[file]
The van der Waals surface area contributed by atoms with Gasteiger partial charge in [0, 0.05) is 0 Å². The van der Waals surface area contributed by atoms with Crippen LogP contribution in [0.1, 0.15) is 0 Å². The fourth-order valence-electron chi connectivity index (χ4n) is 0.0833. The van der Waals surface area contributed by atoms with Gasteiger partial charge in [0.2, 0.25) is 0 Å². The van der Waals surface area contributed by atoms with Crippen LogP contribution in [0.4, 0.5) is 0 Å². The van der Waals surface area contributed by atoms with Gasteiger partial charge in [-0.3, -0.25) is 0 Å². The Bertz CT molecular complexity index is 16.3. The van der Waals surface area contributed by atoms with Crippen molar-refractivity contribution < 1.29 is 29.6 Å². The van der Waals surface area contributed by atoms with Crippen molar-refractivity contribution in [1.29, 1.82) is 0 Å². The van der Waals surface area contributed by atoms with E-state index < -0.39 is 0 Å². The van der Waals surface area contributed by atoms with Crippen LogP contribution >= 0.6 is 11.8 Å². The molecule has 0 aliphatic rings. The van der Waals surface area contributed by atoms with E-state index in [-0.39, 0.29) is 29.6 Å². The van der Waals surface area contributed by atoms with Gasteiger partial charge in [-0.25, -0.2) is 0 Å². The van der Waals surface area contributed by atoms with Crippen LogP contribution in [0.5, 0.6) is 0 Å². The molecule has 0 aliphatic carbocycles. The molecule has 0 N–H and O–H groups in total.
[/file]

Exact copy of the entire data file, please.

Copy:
The van der Waals surface area contributed by atoms with Gasteiger partial charge in [0, 0.05) is 0 Å². The van der Waals surface area contributed by atoms with Crippen LogP contribution in [0.1, 0.15) is 0 Å². The fourth-order valence-electron chi connectivity index (χ4n) is 0.0833. The van der Waals surface area contributed by atoms with Gasteiger partial charge in [0.2, 0.25) is 0 Å². The van der Waals surface area contributed by atoms with Crippen LogP contribution in [0.4, 0.5) is 0 Å². The van der Waals surface area contributed by atoms with Gasteiger partial charge in [-0.3, -0.25) is 0 Å². The Bertz CT molecular complexity index is 16.3. The van der Waals surface area contributed by atoms with Crippen molar-refractivity contribution < 1.29 is 29.6 Å². The van der Waals surface area contributed by atoms with Crippen molar-refractivity contribution in [1.29, 1.82) is 0 Å². The van der Waals surface area contributed by atoms with E-state index < -0.39 is 0 Å². The van der Waals surface area contributed by atoms with Crippen LogP contribution >= 0.6 is 11.8 Å². The molecule has 0 aliphatic rings. The van der Waals surface area contributed by atoms with E-state index in [-0.39, 0.29) is 29.6 Å². The van der Waals surface area contributed by atoms with Gasteiger partial charge in [-0.25, -0.2) is 0 Å². The van der Waals surface area contributed by atoms with Crippen LogP contribution in [0.5, 0.6) is 0 Å². The molecule has 0 aliphatic carbocycles. The molecule has 0 N–H and O–H groups in total.